• Java on AWS Lambda – Enable X-Ray on your Lambda function to instrument incoming requests. Add the X-Ray SDK for Java to instrument AWS SDK, HTTP, and SQL clients.

  • Other frameworks – Add a servlet filter if your framework supports servlets, or manually create a segment for each incoming request.

Node.js

In any Node.js application, you can use the X-Ray SDK for Node.js classes to instrument incoming requests, AWS SDK clients, SQL clients, and HTTP clients. Automatic request instrumentation is available for applications that use the Express and Restify frameworks.

On AWS Lambda, you can use the Lambda X-Ray integration to instrument incoming requests. Add the X-Ray SDK for Node.js to your function for full instrumentation.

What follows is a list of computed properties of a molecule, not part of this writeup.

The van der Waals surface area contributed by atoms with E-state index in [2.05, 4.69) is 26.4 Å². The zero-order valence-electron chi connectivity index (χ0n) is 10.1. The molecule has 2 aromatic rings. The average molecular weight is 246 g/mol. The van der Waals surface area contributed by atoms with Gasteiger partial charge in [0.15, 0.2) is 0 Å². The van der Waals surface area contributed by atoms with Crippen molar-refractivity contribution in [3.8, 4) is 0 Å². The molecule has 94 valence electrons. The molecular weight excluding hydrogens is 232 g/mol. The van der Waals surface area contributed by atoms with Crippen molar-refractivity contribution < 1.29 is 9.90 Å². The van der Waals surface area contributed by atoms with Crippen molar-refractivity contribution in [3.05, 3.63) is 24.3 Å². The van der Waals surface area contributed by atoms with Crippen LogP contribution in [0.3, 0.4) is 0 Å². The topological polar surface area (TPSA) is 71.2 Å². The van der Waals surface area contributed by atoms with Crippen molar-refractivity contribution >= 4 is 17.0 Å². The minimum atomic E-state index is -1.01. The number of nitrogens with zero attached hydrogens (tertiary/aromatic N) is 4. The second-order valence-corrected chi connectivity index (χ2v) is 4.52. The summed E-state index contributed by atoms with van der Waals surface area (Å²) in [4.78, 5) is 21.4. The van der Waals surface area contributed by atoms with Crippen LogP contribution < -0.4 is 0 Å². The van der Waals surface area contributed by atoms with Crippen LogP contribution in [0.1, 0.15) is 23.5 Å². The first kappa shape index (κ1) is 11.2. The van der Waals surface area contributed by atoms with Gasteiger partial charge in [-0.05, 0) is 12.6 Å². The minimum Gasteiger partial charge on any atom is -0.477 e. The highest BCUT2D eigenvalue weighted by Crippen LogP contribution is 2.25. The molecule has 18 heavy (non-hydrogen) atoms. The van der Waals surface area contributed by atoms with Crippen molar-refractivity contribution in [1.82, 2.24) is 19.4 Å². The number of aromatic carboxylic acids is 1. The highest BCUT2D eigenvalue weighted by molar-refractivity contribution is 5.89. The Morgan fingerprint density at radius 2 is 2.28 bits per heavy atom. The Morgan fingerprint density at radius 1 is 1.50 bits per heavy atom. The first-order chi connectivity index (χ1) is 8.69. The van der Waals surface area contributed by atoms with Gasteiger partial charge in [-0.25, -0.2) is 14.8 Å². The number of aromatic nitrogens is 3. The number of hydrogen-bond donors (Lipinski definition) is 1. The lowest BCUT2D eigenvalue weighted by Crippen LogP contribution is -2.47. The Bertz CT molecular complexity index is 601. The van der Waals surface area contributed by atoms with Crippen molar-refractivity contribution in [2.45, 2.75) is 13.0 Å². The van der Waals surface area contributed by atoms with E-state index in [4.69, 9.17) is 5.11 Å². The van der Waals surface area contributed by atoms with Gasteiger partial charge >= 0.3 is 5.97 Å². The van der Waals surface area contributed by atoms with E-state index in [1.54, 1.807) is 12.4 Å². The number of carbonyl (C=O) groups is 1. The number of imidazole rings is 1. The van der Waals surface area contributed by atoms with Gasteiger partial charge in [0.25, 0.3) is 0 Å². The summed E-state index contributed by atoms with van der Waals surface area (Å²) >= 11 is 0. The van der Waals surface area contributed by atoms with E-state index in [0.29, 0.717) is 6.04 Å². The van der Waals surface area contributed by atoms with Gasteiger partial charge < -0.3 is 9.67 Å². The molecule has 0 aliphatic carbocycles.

See The X-Ray SDK for Node.js for more information.

  • Express or RestifyUse the X-Ray SDK for Node.js middleware to instrument incoming requests.

  • Node.js on AWS Lambda – Enable X-Ray on your Lambda function to instrument incoming requests. Add the X-Ray SDK for Node.js to instrument AWS SDK, HTTP, and SQL clients

  • Other frameworks – Manually create a segment for each incoming request.

Python

In any Python application, you can use the X-Ray SDK for Python classes to instrument incoming requests, AWS SDK clients, SQL clients, and HTTP clients. Automatic request instrumentation is available for applications that use the Django and Flask frameworks.

On AWS Lambda, you can use the Lambda X-Ray integration to instrument incoming requests. Add the X-Ray SDK for Python to your function for full instrumentation.

See AWS X-Ray SDK for Python for more information.

  • Django or FlaskUse the X-Ray SDK for Python middleware to instrument incoming requests.

  • Python on AWS Lambda – Enable X-Ray on your Lambda function configuration to instrument incoming requests. Add the X-Ray SDK for Python to instrument AWS SDK, HTTP, and SQL clients.